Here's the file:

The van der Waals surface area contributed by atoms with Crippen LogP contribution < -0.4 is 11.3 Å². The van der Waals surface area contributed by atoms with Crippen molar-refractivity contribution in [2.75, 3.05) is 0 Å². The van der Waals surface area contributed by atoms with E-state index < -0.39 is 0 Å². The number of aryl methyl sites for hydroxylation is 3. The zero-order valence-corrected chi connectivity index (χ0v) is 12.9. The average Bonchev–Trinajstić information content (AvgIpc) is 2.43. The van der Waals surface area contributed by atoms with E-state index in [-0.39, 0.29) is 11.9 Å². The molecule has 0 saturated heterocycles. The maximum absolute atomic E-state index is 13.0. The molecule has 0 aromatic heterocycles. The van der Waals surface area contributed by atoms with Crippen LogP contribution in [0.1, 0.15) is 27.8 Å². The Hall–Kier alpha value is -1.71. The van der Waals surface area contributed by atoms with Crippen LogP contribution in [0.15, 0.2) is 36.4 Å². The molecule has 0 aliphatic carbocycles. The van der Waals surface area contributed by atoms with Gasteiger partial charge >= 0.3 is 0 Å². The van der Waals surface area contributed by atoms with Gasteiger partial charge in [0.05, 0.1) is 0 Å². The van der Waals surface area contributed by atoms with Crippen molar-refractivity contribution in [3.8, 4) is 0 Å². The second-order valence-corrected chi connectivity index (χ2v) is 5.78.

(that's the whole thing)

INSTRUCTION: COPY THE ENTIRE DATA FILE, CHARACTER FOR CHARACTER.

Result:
The van der Waals surface area contributed by atoms with Crippen LogP contribution < -0.4 is 11.3 Å². The van der Waals surface area contributed by atoms with Crippen molar-refractivity contribution in [2.75, 3.05) is 0 Å². The van der Waals surface area contributed by atoms with E-state index < -0.39 is 0 Å². The number of aryl methyl sites for hydroxylation is 3. The zero-order valence-corrected chi connectivity index (χ0v) is 12.9. The average Bonchev–Trinajstić information content (AvgIpc) is 2.43. The van der Waals surface area contributed by atoms with E-state index in [-0.39, 0.29) is 11.9 Å². The molecule has 0 saturated heterocycles. The maximum absolute atomic E-state index is 13.0. The molecule has 0 aromatic heterocycles. The van der Waals surface area contributed by atoms with Crippen LogP contribution in [0.1, 0.15) is 27.8 Å². The Hall–Kier alpha value is -1.71. The van der Waals surface area contributed by atoms with Crippen LogP contribution in [0.15, 0.2) is 36.4 Å². The molecule has 0 aliphatic carbocycles. The van der Waals surface area contributed by atoms with Gasteiger partial charge >= 0.3 is 0 Å². The van der Waals surface area contributed by atoms with Gasteiger partial charge in [0.05, 0.1) is 0 Å². The van der Waals surface area contributed by atoms with Crippen molar-refractivity contribution in [3.8, 4) is 0 Å². The second-order valence-corrected chi connectivity index (χ2v) is 5.78.